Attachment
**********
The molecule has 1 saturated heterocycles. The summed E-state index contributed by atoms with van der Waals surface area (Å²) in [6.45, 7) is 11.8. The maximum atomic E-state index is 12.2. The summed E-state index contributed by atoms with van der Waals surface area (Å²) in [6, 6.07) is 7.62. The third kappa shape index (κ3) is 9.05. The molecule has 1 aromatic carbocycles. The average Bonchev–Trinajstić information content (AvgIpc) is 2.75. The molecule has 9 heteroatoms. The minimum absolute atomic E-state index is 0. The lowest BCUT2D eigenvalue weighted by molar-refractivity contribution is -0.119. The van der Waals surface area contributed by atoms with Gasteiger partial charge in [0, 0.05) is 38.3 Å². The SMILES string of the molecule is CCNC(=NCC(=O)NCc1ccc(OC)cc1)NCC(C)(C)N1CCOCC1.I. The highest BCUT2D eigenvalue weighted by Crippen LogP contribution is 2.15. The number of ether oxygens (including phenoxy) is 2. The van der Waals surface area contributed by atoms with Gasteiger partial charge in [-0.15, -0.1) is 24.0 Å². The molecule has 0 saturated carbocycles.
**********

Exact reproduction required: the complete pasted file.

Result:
The molecule has 1 saturated heterocycles. The summed E-state index contributed by atoms with van der Waals surface area (Å²) in [6.45, 7) is 11.8. The maximum atomic E-state index is 12.2. The summed E-state index contributed by atoms with van der Waals surface area (Å²) in [6, 6.07) is 7.62. The third kappa shape index (κ3) is 9.05. The molecule has 1 aromatic carbocycles. The average Bonchev–Trinajstić information content (AvgIpc) is 2.75. The molecule has 9 heteroatoms. The minimum absolute atomic E-state index is 0. The lowest BCUT2D eigenvalue weighted by molar-refractivity contribution is -0.119. The van der Waals surface area contributed by atoms with Gasteiger partial charge in [0, 0.05) is 38.3 Å². The SMILES string of the molecule is CCNC(=NCC(=O)NCc1ccc(OC)cc1)NCC(C)(C)N1CCOCC1.I. The highest BCUT2D eigenvalue weighted by Crippen LogP contribution is 2.15. The number of ether oxygens (including phenoxy) is 2. The van der Waals surface area contributed by atoms with Gasteiger partial charge in [-0.15, -0.1) is 24.0 Å². The molecule has 0 saturated carbocycles.